DETROIT (Reuters) - Former Detroit Mayor Kwame Kilpatrick will be barred from profiting from the sale of his memoirs, a court ruled on Tuesday, until he pays off nearly $900,000 in restitution he still owes under his 2008 conviction on obstruction of justice and perjury charges.
Kilpatrick, released from state prison earlier this month after serving nearly 14 months for violating the terms of his probation, had asked the Michigan Court of Appeals to throw out a lower court’s order establishing an escrow account for profits from the memoir.
But a three-judge panel rejected Kilpatrick’s request, saying it lacked merit.
Under a plea deal he reached with state prosecutors in 2008, Kilpatrick resigned as mayor, spent four months in jail, surrendered his law license and agreed to pay about $1 million in restitution.
He was sent back to prison last year, after a judge ruled he had violated the terms of his probation by failing to report his assets and pay the restitution.
Kilpatrick, 41, still faces multiple federal charges after a grand jury last year indicted him on fraud and tax charges, alleging he used a non-profit fund for cash kickbacks, political campaigns and personal expenses.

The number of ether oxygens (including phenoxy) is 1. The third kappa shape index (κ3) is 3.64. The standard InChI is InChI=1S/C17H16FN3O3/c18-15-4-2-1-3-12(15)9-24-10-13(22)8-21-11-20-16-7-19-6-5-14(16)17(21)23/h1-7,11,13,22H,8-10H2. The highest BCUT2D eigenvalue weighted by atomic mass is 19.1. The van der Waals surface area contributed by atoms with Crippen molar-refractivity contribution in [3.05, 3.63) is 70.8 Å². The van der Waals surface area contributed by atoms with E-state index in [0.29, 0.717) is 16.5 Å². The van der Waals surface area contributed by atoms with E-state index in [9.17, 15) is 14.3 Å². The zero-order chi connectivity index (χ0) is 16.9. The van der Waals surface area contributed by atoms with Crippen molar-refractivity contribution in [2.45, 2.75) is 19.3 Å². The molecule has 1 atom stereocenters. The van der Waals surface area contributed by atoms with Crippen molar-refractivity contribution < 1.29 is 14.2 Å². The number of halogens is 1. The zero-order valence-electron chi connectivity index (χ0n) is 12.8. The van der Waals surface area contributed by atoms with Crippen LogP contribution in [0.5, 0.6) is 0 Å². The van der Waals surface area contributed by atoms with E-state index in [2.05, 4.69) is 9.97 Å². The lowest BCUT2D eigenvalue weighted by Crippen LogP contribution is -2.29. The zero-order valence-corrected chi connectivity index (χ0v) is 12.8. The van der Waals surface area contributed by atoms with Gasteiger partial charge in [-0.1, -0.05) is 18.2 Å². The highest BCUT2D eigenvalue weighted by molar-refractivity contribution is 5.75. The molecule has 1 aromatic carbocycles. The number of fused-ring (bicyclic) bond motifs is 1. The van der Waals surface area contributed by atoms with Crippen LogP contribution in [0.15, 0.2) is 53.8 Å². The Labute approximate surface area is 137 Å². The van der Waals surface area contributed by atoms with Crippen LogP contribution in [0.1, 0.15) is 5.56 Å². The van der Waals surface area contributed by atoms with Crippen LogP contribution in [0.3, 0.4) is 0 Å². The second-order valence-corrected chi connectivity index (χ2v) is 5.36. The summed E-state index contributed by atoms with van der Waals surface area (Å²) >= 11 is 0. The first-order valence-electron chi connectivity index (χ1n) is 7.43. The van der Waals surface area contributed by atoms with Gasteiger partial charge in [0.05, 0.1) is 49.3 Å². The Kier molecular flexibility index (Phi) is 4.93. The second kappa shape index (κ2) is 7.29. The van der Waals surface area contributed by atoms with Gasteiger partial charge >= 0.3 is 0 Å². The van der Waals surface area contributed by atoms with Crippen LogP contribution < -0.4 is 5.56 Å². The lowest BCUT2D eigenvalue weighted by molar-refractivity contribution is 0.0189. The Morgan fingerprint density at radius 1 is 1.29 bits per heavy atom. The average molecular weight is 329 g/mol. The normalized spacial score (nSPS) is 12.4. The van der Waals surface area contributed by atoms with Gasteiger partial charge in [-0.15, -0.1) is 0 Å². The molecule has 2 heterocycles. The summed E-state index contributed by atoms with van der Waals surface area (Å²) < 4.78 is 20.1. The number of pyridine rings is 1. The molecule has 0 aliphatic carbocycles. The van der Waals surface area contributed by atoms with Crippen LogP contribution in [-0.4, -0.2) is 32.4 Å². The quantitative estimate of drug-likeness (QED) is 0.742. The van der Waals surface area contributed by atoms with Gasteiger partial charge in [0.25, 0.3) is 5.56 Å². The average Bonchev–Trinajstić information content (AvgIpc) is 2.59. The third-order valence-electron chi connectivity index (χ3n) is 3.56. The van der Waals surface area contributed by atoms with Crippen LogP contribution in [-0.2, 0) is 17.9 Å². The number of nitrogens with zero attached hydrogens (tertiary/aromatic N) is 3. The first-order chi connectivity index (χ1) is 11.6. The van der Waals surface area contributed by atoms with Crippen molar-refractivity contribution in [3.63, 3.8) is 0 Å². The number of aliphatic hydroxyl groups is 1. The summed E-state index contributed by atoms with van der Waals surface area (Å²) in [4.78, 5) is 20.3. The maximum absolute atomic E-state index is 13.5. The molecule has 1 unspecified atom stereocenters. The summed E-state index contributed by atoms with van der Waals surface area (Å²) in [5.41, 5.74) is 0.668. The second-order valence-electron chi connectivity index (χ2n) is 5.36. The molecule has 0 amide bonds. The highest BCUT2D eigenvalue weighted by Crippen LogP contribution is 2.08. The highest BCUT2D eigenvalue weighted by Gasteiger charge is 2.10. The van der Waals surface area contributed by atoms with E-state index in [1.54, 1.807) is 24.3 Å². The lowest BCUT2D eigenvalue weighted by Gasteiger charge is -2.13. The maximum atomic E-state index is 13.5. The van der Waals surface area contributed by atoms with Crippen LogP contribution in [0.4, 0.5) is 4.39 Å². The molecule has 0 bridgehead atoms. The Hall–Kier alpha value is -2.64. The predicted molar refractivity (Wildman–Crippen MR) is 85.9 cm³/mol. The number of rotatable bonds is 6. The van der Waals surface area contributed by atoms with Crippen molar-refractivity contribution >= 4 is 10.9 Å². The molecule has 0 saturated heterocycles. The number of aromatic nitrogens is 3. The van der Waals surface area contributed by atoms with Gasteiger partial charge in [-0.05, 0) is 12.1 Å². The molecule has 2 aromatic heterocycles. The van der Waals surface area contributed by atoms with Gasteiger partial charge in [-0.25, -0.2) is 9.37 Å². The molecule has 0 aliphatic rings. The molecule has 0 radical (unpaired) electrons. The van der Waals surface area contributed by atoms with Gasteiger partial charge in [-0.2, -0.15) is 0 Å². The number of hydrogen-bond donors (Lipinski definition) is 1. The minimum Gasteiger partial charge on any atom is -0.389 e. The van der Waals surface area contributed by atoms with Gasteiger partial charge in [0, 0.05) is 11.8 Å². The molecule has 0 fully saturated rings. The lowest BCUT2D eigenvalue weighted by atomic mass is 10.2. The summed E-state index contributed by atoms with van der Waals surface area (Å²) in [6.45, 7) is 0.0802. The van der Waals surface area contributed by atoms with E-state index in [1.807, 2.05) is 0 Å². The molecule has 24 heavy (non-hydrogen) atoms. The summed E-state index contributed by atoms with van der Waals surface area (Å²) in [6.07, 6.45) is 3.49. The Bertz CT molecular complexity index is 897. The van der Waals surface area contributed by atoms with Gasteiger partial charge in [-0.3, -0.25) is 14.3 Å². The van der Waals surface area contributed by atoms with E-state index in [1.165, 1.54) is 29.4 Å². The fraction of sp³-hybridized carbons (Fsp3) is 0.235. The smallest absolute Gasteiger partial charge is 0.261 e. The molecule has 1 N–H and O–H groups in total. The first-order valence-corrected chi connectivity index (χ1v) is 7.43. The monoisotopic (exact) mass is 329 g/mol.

Those personal expenses included yoga and golf lessons, summer camp for his children, college tuition for relatives and a crisis manager to burnish his image after public disclosure of text messages of a sexual nature, according to the federal indictment.
In December, federal prosecutors expanded the charges against Kilpatrick to include bid-rigging, bribery, extortion and other offenses involving city sewer, water and construction deals.
His father Bernard Kilpatrick, friend and contractor Bobby Ferguson, and two aides also were charged for what prosecutors called a “wide-ranging and sweeping pattern” of abuse.
The charges included attempts to steer business toward Ferguson including demolition of Tiger Stadium and the renovation of the Book Cadillac Hotel, two of the most noted construction projects in Detroit over the past decade.
The federal trial has been scheduled for September 2012.
Writing by James B. Kelleher; Editing by Jerry Norton